Shanta Gold is a UK-registered company whose mining operations are exclusively located in the African state of Tanzania. When it was founded back in 2000, it was a pure exploration company and its success in that field led to it moving into gold production in 2012, on the back of resources that it had discovered.
We recently caught up with the company CEO, Dr. Toby Bradbury, to discuss the company and its operations in Tanzania, why it considers itself a pioneer in holistic mining practices, and some of the company’s plans for the future. Dr. Bradbury has been CEO since 2015, and his background makes him quite an interesting candidate for a role in this industry – it turns out that he is a keen advocate of environmental principles, both at Shanta Gold and away from work.
“I personally designed and built an eco-house for my family back in 2002, just a few hundred kilometres north of Sydney in Australia. That house was completely self-sufficient in terms of water, power and waste. We put our service power back into the grid and the house made a profit and paid for all of our rates and other services. That gives you a sense of where I’m coming from.” It’s a philosophy that Bradbury is keen to bring to Shanta Gold – as much as responsibilities to shareholders will allow it.
Shanta gold produced 88,000 ounces of gold in 2016, 82,000 in 2015 and 84,000 in 2014. It operates an open pit mine,, but is currently transitioning into an underground mine, which will demand progressively more power, the further the company reaches underground. As Dr. Bradbury says: “In 2015, when we made the decision to go underground, we knew we were going to have to upgrade the power demand. We made the decision to change over to heavy fuel oil (HFO) that year.”
However, conscious of using extra energy and the environmental responsibility of the firm, they turned to a highly unusual – if inspired – choice of energy for a mine: Solar power. “In parallel with all this, we ran a pilot project for a solar plant of 63kw – pretty significant. It was working very successfully and we were paying per unit of electricity consumed. That helped us reduce the fuel consumption that we would otherwise have to provide using HFO.”
“With this new solar power plant coming in, our new partners Redavia gave us a proposal. They helped us design the optimum style of a plant which would be worth putting in from a solar perspective. We can’t completely rely on solar, because even in daytime, the clouds come over, and this kind of operation has to have a stable supply of energy. That’s how we’ve come up with a 700kw facility, and in the 2nd quarter of this year, we hope to have a solar source of energy coming on stream as well.”
In the short-term, the lack of suitable alternatives in Tanzania has meant that Shanta Gold has source its partners entirely outside the country. As well as the aforementioned Redavia Solar, whose role in the solar plant has been fundamental, it also works with Swedish mining giants Sandvik, Healthy Mining, an international firm which ensures best practice in terms of health and safety and mines across the globe, and the Digim Group, a key partner in Tanzania.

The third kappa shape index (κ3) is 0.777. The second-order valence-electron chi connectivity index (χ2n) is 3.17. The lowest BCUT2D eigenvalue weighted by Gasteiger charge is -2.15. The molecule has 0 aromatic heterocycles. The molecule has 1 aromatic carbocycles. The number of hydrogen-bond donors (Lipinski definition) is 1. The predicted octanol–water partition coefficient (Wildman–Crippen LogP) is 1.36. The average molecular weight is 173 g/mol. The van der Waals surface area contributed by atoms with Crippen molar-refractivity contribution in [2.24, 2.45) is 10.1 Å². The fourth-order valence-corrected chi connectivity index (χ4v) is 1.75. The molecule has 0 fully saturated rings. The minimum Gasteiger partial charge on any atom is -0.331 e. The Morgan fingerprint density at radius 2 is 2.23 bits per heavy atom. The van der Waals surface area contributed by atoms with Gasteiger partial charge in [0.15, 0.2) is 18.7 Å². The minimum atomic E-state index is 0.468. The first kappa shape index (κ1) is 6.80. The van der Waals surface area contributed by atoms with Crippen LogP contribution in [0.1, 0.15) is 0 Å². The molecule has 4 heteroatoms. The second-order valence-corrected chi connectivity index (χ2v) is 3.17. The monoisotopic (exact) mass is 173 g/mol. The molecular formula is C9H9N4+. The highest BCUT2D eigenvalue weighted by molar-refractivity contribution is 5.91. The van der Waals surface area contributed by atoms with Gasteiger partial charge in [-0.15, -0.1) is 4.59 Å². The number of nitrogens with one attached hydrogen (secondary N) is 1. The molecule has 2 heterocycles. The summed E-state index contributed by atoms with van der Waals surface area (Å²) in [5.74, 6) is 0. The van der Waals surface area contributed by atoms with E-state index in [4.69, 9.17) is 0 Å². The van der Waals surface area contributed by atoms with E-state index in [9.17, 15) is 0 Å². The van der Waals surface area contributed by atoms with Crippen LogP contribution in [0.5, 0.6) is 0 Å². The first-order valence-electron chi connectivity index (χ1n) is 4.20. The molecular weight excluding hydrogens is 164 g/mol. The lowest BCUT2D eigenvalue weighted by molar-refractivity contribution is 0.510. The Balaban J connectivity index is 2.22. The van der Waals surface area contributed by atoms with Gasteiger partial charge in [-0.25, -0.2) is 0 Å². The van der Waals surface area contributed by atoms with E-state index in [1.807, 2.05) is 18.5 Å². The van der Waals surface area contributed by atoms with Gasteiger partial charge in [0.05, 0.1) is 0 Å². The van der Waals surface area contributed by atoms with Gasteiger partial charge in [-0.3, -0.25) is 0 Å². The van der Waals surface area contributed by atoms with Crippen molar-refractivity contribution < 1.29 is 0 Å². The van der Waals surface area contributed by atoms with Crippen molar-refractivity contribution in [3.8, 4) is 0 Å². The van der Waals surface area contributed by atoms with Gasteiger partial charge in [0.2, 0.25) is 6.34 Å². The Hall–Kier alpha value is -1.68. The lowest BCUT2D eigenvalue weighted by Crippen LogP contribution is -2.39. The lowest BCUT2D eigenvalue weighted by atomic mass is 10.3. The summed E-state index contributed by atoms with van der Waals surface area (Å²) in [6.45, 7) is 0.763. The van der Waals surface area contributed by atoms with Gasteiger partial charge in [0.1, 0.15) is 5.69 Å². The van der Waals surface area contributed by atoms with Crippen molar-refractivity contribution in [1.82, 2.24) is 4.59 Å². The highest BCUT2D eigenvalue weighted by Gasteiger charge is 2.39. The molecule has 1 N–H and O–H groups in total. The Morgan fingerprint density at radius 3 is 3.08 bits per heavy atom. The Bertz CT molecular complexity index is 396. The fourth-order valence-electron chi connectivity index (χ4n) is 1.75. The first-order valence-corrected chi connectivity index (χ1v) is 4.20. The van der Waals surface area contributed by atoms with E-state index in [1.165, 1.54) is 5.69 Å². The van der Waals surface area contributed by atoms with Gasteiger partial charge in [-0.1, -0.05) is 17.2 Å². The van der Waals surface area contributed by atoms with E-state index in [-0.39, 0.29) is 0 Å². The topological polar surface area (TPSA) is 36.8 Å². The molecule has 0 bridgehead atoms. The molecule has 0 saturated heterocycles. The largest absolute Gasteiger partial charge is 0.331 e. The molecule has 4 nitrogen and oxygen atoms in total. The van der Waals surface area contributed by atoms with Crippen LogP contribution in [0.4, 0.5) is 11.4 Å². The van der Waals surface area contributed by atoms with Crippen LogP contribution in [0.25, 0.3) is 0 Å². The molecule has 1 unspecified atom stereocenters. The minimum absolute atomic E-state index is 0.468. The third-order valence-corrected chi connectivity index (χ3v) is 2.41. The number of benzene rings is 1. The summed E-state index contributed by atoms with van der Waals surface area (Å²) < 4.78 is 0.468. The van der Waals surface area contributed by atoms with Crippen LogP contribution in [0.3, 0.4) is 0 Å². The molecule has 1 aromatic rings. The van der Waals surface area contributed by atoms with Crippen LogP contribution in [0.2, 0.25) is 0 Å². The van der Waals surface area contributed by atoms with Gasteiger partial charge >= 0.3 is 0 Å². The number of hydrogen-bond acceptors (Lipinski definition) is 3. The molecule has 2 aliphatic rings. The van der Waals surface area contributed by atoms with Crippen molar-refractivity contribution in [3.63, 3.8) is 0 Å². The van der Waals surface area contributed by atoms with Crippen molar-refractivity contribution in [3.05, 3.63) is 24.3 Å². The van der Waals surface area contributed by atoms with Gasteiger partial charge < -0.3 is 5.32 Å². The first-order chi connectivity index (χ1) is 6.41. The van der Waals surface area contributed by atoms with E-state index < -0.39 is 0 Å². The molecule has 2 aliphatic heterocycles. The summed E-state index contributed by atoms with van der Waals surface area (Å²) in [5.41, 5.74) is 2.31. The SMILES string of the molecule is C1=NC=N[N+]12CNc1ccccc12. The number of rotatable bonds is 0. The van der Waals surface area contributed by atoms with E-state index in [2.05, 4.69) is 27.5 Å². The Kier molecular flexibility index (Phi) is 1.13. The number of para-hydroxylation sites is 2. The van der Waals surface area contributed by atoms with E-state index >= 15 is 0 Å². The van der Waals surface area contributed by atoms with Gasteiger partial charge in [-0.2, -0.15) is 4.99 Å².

Sustainable investment in Tanzania
The solar plant employed by Shanta Gold will form a central part of the company’s strategy over the coming years. As Dr. Bradbury explains: “For me, it’s not just sustainable business, it’s also very good business. We have demonstrated that we can do this and improve our bottom line at the same time. These solar products are coming down in price all the time. The competition is driving down price and it’s getting easier and easier to support solar operations.”
In a country where most rural residents don’t have access to the regular electricity grid, it has also provided a platform for Redavia, Shanta Gold’s partner on the project, to expand into the country and begin finding solutions to the current electricity shortages. The company is also continuing to look for new opportunities in Tanzania, where it can make an impact. “We’ll certainly apply the same lessons that we learned with the solar plant at new operations.”
Bradbury says: “Our relationship with communities where we are located is our number one imperative. Unfortunately, however, a lot of what we need doesn’t exist in Tanzania, not even in the capital city. A lot of the stuff is imported: capital equipment, fuel, all the parts and spares for the machines that we use. So when it comes down to local procurement, by far the biggest contribution we can make is to employ local people and develop their skills. Including all of our subcontractors, we have 1,100 people and about 96% of that is Tanzanian.”
‘The second most important industry’
Dr. Bradbury has an infectious way of speaking about mining and it’s hard not to be enthused about having such a proponent of sustainability working in the industry. He tells us: “Mining is the second most important industry to man after agriculture. Once we’ve got ourselves fed, we have to find some shelter and keep a roof over our heads. So much of our everyday lives, we take for granted, but it all comes from mining. If you go back in time, mining has defined ages in our history – the stone age, the bronze age and the iron age.”
Shanta Gold’s solar power project continues to receive praise all over the globe and hopefully opens the door not just to further solar power projects but maybe even a new way of looking at providing power more sustainably to mining projects. In the meantime, Tanzania, a country whose FDI hasn’t always been beneficial, has truly struck gold. Now all the mining industry needs is more CEOs with the same genuine passion for sustainability that Dr. Toby Bradbury of Shanta Gold has.
you may also want to read
02 October 2017
13 November 2018